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Aldermanic privilege steeped in power, politics — and prejudice, critics contend

The Chicago City Council meets Wednesday, July 25, 2018. File Photo. | Rich Hein/Sun-Times

Given how many aldermen have decided not to seek re-election, there is a perhaps surprising lack of interest in running for Chicago City Council. | Rich Hein/Sun-Times

Aldermanic prerogative, the unwritten rule that gives local aldermen final control over zoning and development issues in their own ward, is the ultimate source of power for Chicago’s 50 City Council members.

It’s what makes them the lords of their 55,000-constituent fiefdoms and brings a steady stream of campaign donors to help them get re-elected.

It’s also the means by which aldermen illegally perpetuate the city’s segregated housing patterns, argues a federal civil rights complaint filed Thursday on behalf of nine affordable housing and neighborhood organizations that want to curb the practice.

OPINION

The complaint, filed by lawyers for the Shriver National Center on Poverty Law, contends aldermanic prerogative has been used for decades to block affordable housing in the city’s white neighborhoods.

But it was racially-tinged community opposition to a pair of apartment developments proposed in recent years for the Northwest Side that prompted the legal action.

The practice of aldermanic prerogative, also known as aldermanic privilege, gives aldermen veto power over zoning, land use, sale of city land and public financing for projects in their wards.

It’s not set forth by ordinance, or even by City Council rule. But it’s understood that aldermen will defer to each other on matters on their home turf, if only to protect themselves when their time comes.

The complainants argue this results in discriminatory treatment, especially of black and Latino households, because local aldermen routinely back away from supporting affordable housing projects when neighbors object.

The complaint notes that aldermen often hide behind local zoning advisory councils created for the purpose of acting as buffers for such decisions, while residents often couch their objections in terms of a project’s density, height, congestion and traffic to mask their racial animus.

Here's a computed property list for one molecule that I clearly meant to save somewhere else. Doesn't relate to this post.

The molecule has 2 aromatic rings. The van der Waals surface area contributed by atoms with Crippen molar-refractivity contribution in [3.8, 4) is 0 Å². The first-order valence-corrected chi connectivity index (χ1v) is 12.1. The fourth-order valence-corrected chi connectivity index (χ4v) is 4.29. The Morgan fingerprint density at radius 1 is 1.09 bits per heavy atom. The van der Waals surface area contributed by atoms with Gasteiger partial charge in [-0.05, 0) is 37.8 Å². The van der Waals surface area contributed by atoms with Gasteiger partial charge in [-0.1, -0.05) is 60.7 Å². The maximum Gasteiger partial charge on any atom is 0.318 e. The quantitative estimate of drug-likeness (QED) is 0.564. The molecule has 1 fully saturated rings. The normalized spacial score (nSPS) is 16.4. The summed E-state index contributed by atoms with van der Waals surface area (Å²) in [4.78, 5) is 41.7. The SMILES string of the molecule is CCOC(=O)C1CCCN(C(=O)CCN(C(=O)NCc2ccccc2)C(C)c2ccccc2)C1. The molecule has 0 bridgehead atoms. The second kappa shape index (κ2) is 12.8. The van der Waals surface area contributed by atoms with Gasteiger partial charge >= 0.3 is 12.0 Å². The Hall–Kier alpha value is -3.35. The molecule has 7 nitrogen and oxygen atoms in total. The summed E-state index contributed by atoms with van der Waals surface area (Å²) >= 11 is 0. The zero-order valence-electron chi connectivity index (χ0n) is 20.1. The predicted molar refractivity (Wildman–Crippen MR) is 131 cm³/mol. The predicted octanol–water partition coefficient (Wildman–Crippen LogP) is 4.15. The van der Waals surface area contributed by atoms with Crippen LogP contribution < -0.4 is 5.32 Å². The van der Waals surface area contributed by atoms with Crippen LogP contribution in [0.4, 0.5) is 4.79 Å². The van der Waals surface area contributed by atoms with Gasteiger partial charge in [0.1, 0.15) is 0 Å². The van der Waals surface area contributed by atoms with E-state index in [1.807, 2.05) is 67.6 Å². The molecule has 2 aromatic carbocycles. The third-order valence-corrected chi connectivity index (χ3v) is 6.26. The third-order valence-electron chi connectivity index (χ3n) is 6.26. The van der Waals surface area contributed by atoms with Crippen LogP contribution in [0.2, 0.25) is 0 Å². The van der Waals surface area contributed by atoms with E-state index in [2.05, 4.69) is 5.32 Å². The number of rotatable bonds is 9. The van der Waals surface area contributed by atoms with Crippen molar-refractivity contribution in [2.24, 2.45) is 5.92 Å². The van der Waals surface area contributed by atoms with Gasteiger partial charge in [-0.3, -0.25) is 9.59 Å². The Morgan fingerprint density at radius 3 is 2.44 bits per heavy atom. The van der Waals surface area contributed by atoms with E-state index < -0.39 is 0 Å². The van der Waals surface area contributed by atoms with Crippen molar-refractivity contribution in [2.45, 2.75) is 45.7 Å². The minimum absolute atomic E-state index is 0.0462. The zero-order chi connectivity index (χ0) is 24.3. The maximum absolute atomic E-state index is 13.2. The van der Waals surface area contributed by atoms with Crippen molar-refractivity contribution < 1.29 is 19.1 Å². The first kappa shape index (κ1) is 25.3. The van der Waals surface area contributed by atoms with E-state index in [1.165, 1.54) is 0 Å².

Monica Dillon, a member of Neighbors for Affordable Housing, speaks at a City Hall news conference Thursday to discuss the federal civil rights complaint filed by lawyers for the Shriver National Center on Poverty Law. Photo by Mark Brown.

Monica Dillon, a member of Neighbors for Affordable Housing, speaks at a City Hall news conference Thursday to discuss the federal civil rights complaint filed by lawyers for the Shriver National Center on Poverty Law. Photo by Mark Brown.

“In white wards, aldermanic privilege has become a tool of the new Jim Crow,” said Monica Dillon, a member of Neighbors for Affordable Housing, who got involved with the issue because of a shortage of housing for people with disabilities near her Northwest Side home. Dillon had hoped her disabled daughter could get an apartment in a Jefferson Park development that ran into a buzzsaw of community opposition.

Most aldermen argue in favor of aldermanic privilege on the grounds that it allows them to respond to legitimate community concerns and to represent their constituents’ wishes.

“I should have prerogative in what goes on in my ward. Who knows my ward better than me?” said Ald. Nicholas Sposato (38th), whose Northwest Side ward has not yet become an affordable housing battleground.

Ald. Nicholas Sposato at a City Council meeting last year. File Photo. Brian Jackson/ For the Sun-Times

Ald. Nicholas Sposato at a City Council meeting last year. File Photo. Brian Jackson/ For the Sun-Times

Ald. Ameya Pawar (47th) is one of the few who would argue otherwise.

“I think we should end it for affordable housing decisions,” said Pawar, who is stepping down from the City Council and planning to run for city treasurer.

Instead of going that far, though, Pawar instead introduced an ordinance that would require that any proposed affordable housing project at least receive a City Council committee hearing. As it stands, such projects are often quietly—and indefinitely— deferred by aldermen to avoid a public confrontation.

Ald. Ameya Pawar at a Chicago City Council in 2014. File Photo. | Brian Jackson/ Sun-Times

Ald. Ameya Pawar at a Chicago City Council in 2014. File Photo. | Brian Jackson/ Sun-Times

Those filing the complaint with the U.S. Department of Housing and Urban Development as a possible precursor to a federal lawsuit say the city could stop the discriminatory effects of aldermanic prerogative by developing a comprehensive plan to locate affordable housing throughout the city and by establishing checks and balances on an individual alderman’s power.

Kate Walz, vice president of advocacy for the Shriver Center, said the city was put on notice nearly 50 years ago “that granting aldermen veto power over the siting of affordable housing violated civil rights laws.”

Instead, the city “has openly and zealously continued to practice this policy of aldermanic prerogative and baked it into every step in the process needed to create affordable housing in predominately white, resource rich communities,” she said.

It’s time to add another topic to the candidate questionnaires for the 2019 election: What will you do to rein in aldermanic prerogative?